Skip to: Content
Skip to: Site Navigation
Skip to: Search


The Simple Dollar

Just say no to catalogs

Catalogs are loaded with items you don't need, and they're very good at convincing you to buy such items. Send them straight to the trash.

By Guest blogger / April 24, 2012

Opening a print catalog is a surefire way to spend money on things you don't need, Hamm argues. Send them directly to the recycling bin.

Courtesy of Brittany Lynne

Enlarge

I’m a pretty tall guy with a particularly long torso. That means, unfortunately, I can’t walk into most clothing stores and find things that fit me well.

Skip to next paragraph

The Simple Dollar is a blog for those of us who need both cents and sense: people fighting debt and bad spending habits while building a financially secure future and still affording a latte or two. Our busy lives are crazy enough without having to compare five hundred mutual funds – we just want simple ways to manage our finances and save a little money.

Recent posts

A few years ago, I needed a new suit for a particular occasion and I needed it pretty quickly. So, I went to a chain store that caters to tall men and found a suit that fit me really well. I was happy with my purchase.

Since then, on a monthly basis (or more frequently), I receive a clothes catalog from this company.

Most of the time, I do the sensible thing and immediately toss the catalog in the trash.

After all, a catalog mostly serves as nothing more than an opening to get you to buy things. It’s loaded with enticing pictures of things you don’t really need, often shot with aspirational touches that make you desire the item.

That’s why it’s usually a bad idea to ever even open up the cover of a catalog. If you get one, just toss it.

Sometimes, though, I’ll leaf through a catalog (we also get them from such places as Republic of Tea). Every single time I do, however, I find myself wanting something in the catalog that I had no interest in before I opened the pages.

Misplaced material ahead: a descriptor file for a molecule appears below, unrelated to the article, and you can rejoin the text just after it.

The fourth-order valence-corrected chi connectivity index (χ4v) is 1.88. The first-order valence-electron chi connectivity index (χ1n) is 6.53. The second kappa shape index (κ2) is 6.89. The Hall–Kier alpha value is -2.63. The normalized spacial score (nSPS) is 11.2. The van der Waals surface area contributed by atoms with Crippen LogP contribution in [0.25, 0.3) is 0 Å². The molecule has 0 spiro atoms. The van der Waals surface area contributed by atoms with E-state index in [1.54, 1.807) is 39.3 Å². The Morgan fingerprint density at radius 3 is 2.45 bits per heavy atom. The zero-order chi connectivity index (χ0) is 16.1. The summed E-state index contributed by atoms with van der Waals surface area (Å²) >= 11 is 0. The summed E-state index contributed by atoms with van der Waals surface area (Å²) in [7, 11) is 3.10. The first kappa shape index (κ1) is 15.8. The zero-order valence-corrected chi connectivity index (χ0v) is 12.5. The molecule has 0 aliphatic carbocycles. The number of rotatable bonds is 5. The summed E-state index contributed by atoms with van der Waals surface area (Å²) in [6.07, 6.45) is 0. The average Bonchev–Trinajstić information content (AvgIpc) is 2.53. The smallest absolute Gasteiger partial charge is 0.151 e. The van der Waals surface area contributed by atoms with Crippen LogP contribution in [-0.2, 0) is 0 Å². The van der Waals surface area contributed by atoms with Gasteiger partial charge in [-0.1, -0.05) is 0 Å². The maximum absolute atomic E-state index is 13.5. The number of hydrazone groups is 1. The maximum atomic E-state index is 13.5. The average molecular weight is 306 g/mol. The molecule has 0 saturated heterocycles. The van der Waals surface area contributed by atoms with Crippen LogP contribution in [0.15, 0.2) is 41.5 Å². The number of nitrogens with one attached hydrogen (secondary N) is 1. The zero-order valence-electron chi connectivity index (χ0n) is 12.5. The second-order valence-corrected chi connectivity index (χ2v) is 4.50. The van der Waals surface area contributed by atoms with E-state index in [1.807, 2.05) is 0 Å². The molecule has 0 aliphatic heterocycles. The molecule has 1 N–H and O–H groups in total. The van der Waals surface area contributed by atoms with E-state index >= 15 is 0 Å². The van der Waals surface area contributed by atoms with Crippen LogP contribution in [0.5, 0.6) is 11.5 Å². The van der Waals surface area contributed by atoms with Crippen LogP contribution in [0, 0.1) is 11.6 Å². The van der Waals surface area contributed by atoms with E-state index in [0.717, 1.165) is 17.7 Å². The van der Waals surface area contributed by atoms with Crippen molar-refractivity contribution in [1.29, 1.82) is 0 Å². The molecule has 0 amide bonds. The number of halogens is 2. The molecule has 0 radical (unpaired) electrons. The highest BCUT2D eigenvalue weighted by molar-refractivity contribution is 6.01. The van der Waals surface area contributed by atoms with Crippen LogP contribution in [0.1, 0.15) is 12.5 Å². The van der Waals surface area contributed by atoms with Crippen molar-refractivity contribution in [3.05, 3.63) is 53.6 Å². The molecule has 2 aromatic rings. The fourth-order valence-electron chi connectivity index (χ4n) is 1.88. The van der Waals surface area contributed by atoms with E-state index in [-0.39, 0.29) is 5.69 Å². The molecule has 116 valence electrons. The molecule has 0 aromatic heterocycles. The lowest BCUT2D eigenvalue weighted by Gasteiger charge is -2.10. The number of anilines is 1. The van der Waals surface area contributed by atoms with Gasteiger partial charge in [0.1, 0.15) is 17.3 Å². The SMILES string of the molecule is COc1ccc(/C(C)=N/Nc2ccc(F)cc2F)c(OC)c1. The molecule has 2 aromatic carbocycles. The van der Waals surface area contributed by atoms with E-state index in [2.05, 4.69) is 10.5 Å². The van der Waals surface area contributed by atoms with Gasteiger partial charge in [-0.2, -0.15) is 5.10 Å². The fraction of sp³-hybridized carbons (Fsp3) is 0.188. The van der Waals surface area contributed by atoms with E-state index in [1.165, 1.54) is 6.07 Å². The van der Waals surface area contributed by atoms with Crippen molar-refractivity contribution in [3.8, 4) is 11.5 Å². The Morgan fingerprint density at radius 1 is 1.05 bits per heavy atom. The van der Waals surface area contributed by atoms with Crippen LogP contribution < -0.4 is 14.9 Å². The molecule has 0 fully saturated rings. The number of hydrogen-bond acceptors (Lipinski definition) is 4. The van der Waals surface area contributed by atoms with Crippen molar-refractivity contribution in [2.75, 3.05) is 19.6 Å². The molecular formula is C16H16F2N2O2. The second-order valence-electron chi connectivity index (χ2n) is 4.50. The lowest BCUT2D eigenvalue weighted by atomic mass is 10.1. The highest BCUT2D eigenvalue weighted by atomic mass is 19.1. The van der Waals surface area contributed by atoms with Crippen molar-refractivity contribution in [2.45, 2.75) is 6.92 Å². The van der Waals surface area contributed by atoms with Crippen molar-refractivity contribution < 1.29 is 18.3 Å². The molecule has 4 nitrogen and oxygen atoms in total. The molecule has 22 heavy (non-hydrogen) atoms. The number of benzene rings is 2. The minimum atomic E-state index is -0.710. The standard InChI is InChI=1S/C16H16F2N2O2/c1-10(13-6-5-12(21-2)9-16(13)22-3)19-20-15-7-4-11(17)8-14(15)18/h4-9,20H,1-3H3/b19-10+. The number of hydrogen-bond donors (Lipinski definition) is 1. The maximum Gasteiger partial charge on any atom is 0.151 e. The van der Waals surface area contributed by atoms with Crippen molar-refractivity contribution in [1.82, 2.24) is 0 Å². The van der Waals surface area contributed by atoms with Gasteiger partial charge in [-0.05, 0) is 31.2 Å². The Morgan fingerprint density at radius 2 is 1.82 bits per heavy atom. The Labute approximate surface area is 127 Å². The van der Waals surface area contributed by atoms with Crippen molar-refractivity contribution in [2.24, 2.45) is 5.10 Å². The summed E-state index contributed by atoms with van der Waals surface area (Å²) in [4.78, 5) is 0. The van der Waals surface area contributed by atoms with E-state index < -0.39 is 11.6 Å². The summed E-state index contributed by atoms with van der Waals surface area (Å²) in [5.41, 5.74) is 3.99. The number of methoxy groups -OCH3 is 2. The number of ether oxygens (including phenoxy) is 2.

That’s the primary purpose of a catalog. It’s essentially a giant advertisement, and like any good advertisement, the main reason that it’s been given to you is to convince you to buy some of the items inside.

The clothes look cool, clean, and crisp. The teas look delicious. The children’s items look intriguing and educational. Unless you’re wary, it isn’t long before you’ve convinced yourself that you need – or at least want – an item or two.

When an advertisement creates an irrational desire to buy something, you’re on the verge of a financial mistake.

Beyond that, catalogs are clutter. They take up space in your mailbox, likely take up some space in your home at some point, and eventually take up extra space in your trash. If you’re like me and you have to pay extra for disposal of materials beyond your container size, this can add up (thankfully, catalogs can usually be recycled).

What’s the solution? If you can, cancel the catalog subscription. That way, you don’t have constant temptation in your mailbox and extra clutter to deal with. If you still get catalogs, just recycle them as soon as you get them.

This post is part of a yearlong series called “365 Ways to Live Cheap (Revisited),” in which I’m revisiting the entries from my book “365 Ways to Live Cheap,” which is available at Amazon and at bookstores everywhere. Images courtesy of Brittany Lynne Photography, the proprietor of which is my “photography intern” for this project.

The Christian Science Monitor has assembled a diverse group of the best economy-related bloggers out there. Our guest bloggers are not employed or directed by the Monitor and the views expressed are the bloggers' own, as is responsibility for the content of their blogs. To contact us about a blogger, click here. To add or view a comment on a guest blog, please go to the blogger's own site by clicking on www.thesimpledollar.com.

  • Weekly review of global news and ideas
  • Balanced, insightful and trustworthy
  • Subscribe in print or digital

Special Offer

 

Doing Good

 

What happens when ordinary people decide to pay it forward? Extraordinary change...

Endeavor Global, cofounded by Linda Rottenberg (here at the nonprofit’s headquarters in New York), helps entrepreneurs in emerging markets.

Linda Rottenberg helps people pursue dreams – and create thousands of jobs

She's chief executive of Endeavor Global, a nonprofit group that gives a leg up to budding entrepreneurs.

 
 
Become a fan! Follow us! Google+ YouTube See our feeds!